Think Business Continuity and Disaster Recovery—It Could Be Another Wild Year

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The 2013 Hurricane Season Starts June 1st.

The big question is: How are your business continuity and disaster recovery plans shaping up? We almost hate to bring it up—but the official start of the 2013 Atlantic Hurricane Season is June 1 and from all indications, it could be another rough year.

If you don’t have a business continuity and disaster recovery plan, it’s time to get started. And for those who do have plans in place, but haven’t yet reviewed and tested them, now would be a great time to start that process. Protecting and securing your IT infrastructure and data is a critical component of comprehensive disaster recovery and business continuity strategies, so having plans solidified before a major storm is vital.

What could 2013 bring? In April, Weather Services International (WSI) released their predictions for another active tropical season with 16 named storms, nine hurricanes and five intense hurricanes. Colorado State University (CSU) also issued its first forecast for the season calling for 18 named storms, nine hurricanes and four major hurricanes, with a 72% chance of one Category 3, 4 or 5 hurricane making landfall on the U.S coastline—from Brownsville, Texas to Eastport, Maine. (By comparison, the average over the last century is 52%.) And as many know first-hand, you don’t have to be physically on the coast to be adversely affected by these storms.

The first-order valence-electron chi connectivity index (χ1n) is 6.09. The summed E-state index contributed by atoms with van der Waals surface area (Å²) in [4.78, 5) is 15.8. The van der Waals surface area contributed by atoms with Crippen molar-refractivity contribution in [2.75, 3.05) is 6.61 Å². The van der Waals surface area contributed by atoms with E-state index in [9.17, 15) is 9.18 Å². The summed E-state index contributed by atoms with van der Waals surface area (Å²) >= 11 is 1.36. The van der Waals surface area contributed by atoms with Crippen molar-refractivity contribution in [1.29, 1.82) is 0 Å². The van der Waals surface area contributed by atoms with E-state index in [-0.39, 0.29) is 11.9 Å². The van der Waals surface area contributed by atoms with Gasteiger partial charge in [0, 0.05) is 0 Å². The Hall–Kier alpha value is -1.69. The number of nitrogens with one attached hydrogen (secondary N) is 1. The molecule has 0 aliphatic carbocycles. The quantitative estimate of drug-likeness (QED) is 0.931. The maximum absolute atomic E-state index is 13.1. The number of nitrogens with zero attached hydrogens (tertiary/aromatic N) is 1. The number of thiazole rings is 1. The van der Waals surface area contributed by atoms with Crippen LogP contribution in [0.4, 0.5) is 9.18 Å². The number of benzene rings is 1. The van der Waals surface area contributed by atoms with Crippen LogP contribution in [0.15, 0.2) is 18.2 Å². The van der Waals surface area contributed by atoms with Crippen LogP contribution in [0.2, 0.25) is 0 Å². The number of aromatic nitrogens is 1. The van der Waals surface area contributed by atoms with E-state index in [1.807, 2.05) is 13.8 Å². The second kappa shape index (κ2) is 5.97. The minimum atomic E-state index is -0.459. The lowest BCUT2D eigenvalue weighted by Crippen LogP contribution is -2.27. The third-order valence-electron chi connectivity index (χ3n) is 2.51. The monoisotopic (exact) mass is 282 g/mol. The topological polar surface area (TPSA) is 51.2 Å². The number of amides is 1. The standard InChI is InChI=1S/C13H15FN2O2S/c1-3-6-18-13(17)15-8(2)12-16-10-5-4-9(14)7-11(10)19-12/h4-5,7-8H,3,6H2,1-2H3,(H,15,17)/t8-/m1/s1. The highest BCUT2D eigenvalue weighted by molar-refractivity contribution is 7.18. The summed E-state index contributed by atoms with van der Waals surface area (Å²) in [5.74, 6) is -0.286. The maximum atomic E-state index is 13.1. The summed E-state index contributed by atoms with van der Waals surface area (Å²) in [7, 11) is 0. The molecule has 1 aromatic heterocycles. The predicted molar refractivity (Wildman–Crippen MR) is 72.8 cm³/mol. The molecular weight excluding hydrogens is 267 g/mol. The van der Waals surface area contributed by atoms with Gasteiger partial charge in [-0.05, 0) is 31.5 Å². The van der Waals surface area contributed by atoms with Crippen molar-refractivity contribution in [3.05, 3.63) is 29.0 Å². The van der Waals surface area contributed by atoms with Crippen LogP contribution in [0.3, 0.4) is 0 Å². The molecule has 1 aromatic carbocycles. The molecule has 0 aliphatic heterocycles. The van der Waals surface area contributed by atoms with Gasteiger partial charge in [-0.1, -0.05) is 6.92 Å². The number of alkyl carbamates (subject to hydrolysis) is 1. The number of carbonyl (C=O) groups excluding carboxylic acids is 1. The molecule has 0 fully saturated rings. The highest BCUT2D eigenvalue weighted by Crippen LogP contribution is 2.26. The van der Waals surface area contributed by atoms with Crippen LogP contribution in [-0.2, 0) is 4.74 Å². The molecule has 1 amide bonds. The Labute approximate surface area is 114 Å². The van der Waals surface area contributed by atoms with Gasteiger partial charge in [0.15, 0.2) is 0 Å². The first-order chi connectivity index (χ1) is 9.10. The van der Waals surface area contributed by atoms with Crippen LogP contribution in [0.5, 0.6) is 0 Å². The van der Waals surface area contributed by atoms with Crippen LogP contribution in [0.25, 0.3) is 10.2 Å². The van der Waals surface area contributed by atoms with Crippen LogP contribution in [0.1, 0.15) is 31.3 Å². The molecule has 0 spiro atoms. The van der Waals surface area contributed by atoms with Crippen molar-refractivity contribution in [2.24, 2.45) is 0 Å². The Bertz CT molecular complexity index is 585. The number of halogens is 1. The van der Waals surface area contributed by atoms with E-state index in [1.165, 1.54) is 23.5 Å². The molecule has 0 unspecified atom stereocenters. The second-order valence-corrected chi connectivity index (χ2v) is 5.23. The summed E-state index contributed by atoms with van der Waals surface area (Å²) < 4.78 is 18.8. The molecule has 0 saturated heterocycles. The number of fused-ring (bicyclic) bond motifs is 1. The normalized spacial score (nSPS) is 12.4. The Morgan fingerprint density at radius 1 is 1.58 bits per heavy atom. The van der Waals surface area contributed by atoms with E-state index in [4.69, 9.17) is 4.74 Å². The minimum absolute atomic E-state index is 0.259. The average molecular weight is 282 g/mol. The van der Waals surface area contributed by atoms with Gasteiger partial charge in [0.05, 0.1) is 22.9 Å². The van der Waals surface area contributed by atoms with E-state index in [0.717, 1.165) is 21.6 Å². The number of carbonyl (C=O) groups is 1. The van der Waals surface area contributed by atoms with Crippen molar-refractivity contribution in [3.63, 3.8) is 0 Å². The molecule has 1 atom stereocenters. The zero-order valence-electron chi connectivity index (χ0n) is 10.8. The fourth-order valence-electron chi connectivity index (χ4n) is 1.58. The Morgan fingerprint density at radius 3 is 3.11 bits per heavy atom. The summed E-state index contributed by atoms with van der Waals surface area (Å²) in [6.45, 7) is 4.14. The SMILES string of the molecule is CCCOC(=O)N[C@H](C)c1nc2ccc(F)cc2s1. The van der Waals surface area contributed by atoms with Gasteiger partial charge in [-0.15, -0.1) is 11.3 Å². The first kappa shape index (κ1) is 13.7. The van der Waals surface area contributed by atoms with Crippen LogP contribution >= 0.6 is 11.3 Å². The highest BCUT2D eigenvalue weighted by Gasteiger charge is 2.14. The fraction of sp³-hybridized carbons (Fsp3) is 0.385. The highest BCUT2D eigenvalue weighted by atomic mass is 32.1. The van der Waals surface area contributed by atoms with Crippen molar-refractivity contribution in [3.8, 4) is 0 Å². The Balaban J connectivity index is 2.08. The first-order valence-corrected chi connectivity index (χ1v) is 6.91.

If you’re preparing a business continuity and disaster recovery plan for the first time or evaluating and assessing your current plans, there are several data center technologies and service solutions to consider. Many businesses prefer off-site data center colocation. Others may opt for new data center cloud-based technologies and managed services with viable options for reliable, secure, cost-efficient business continuity and disaster recovery solutions.

Some options to consider:

Colocation: Colocation in off-site facilities, like Windstream’s Data Centers ,provide highly secured, protected and environmentally controlled facilities to maintain your critical data, server operating applications, network and communications assets. You control your own assets and operations in secure dedicated space within shared facilities or outsource various managed services to the host provider, minimizing overhead, optimizing efficiency and supporting business continuity and disaster recovery strategies. Windstream’s 2N infrastructure offers dual power sources, multiple generators and contracts with at least three diesel companies for additional fuel. This internal design, combined with a structural architecture that includes walls and roofs re-enforced to withstand strong hurricane-force winds, is standard across all of our data centers.